Self identity resonance, motivated reasoning, and the blindness of political decision making.
In general, when people are making a decision, they use their mirror neurons to visually imagine the future that will emerge if option 1 is selected, option 2 is selected, and then pick the one they prefer. There is no good wiring to consider variation, base probabilities, and other factors that would make the decision more ‘rational.” Evolution has taught us that in the speed accuracy tradeoff, speed should be prioritized over accuracy. Unfortunately, modern society is much different.
This leads to the real challenge of motivated reasoning – any option can have multiple possible outcomes and we decide which one to envision based on what we want to happen (this is usually unconscious of course, but very reliable). So for the option we prefer, we imagine the best possible outcome and the one we don’t prefer we imagine the worst. I am using hyperbole a little bit here, but unfortunately not as much as you might think.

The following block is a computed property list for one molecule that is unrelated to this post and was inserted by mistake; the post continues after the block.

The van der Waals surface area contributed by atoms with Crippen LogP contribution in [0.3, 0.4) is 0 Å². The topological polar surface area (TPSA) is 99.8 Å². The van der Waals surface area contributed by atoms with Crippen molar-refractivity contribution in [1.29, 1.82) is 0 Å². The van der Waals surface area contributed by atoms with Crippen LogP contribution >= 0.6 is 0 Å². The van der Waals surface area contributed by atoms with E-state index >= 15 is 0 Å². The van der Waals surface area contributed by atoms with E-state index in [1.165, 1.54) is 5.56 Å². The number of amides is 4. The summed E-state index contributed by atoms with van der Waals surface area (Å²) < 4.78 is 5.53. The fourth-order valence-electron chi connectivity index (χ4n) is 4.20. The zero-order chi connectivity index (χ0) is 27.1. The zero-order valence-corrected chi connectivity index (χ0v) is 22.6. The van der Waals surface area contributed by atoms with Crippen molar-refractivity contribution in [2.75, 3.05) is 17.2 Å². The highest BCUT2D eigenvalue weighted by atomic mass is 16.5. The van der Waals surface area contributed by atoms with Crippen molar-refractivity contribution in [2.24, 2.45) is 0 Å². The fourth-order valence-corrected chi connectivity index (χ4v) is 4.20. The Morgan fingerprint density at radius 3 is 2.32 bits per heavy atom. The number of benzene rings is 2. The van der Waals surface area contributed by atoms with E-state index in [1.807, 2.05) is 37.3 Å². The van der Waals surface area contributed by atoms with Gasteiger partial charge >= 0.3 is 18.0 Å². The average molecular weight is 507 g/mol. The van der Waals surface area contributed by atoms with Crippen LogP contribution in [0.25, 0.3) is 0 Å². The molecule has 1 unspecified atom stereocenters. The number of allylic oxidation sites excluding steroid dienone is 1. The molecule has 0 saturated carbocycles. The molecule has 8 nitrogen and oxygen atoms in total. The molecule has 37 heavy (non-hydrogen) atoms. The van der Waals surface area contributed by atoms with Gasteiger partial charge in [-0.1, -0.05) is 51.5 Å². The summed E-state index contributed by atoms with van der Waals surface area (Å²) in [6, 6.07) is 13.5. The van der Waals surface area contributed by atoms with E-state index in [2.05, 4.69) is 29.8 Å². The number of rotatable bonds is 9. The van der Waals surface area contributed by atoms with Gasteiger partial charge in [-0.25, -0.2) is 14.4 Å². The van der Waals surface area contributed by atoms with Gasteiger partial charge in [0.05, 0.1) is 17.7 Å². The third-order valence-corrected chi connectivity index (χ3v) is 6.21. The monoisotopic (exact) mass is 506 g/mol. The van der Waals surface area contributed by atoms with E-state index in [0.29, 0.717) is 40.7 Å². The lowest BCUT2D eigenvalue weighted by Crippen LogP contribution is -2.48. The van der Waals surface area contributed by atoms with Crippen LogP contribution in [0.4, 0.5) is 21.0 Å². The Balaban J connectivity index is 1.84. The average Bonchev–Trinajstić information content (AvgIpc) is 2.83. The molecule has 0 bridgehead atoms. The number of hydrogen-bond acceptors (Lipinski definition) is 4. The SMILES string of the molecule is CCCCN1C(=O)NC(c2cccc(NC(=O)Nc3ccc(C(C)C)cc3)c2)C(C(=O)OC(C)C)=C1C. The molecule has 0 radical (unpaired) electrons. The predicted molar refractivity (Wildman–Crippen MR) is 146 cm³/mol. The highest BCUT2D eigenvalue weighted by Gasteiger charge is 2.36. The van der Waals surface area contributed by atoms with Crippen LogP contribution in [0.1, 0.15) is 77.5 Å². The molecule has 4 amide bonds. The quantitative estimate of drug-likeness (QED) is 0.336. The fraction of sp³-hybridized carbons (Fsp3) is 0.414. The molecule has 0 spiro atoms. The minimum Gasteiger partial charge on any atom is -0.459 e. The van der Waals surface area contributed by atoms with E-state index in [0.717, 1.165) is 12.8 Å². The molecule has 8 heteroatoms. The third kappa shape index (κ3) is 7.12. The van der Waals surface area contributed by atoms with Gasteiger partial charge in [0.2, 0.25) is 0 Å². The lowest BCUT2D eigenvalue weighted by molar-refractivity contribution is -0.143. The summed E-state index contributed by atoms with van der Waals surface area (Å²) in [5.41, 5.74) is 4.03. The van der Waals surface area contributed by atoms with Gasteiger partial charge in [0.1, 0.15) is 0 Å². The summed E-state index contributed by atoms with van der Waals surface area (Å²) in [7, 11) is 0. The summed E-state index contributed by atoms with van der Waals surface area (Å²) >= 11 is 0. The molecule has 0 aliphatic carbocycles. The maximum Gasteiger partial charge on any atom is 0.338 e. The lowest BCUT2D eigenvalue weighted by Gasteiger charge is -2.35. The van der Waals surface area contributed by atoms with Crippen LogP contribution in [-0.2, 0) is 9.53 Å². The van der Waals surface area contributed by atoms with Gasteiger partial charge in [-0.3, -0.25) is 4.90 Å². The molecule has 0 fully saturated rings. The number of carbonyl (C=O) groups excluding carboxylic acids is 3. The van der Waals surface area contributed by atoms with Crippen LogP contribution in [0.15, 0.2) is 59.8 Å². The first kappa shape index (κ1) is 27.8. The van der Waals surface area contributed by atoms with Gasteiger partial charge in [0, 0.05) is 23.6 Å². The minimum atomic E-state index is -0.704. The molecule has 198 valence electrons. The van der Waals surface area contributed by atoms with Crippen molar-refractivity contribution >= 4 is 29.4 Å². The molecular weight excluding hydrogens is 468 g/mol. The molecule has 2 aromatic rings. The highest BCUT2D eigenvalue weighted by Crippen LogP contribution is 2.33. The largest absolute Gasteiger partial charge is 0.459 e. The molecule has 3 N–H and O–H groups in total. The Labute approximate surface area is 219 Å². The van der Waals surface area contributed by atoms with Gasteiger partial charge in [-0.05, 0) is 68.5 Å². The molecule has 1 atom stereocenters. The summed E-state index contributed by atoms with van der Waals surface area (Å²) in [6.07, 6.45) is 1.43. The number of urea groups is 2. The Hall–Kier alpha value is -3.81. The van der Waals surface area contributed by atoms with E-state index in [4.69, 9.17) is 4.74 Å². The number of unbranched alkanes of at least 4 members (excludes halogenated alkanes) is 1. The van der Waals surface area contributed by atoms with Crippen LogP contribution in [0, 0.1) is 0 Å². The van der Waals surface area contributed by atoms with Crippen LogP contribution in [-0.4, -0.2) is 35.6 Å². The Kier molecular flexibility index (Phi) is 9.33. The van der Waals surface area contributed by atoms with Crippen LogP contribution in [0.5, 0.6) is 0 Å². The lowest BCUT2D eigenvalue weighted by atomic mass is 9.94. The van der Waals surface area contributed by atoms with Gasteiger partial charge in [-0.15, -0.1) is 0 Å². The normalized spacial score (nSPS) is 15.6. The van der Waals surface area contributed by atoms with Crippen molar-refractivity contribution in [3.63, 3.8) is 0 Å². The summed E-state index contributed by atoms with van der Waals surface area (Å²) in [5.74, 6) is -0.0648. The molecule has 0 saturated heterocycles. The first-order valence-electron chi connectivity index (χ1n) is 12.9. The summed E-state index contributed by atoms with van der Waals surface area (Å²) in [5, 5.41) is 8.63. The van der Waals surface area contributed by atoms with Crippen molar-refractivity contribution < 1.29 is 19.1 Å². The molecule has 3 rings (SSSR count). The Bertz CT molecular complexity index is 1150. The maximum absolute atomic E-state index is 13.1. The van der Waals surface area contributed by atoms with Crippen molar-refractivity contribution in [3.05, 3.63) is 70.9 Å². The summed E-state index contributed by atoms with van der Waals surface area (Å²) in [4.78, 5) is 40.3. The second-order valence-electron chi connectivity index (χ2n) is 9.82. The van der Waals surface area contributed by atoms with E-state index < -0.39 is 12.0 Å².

This goes a long way to explaining the gridlock in Washington. It is easy for liberals to imagine the best possible future that could result of extensive implementation of liberal policies and to imagine the worst possible outcomes of the extensive implementation of conservative policies. It is equally easy for conservatives to imagine the best possible results of extensive conservative policies and the worst possible results of liberal policies.
The gridlock emerges because these visions of the future are just SOOOO different that the other side seems crazy. Even if someone acknowledges that they could be slightly wrong, the other side’s vision looks like its from another planet. This other person must be totally wrong – and therefore it is not worth debating or compromising.
Hence – gridlock.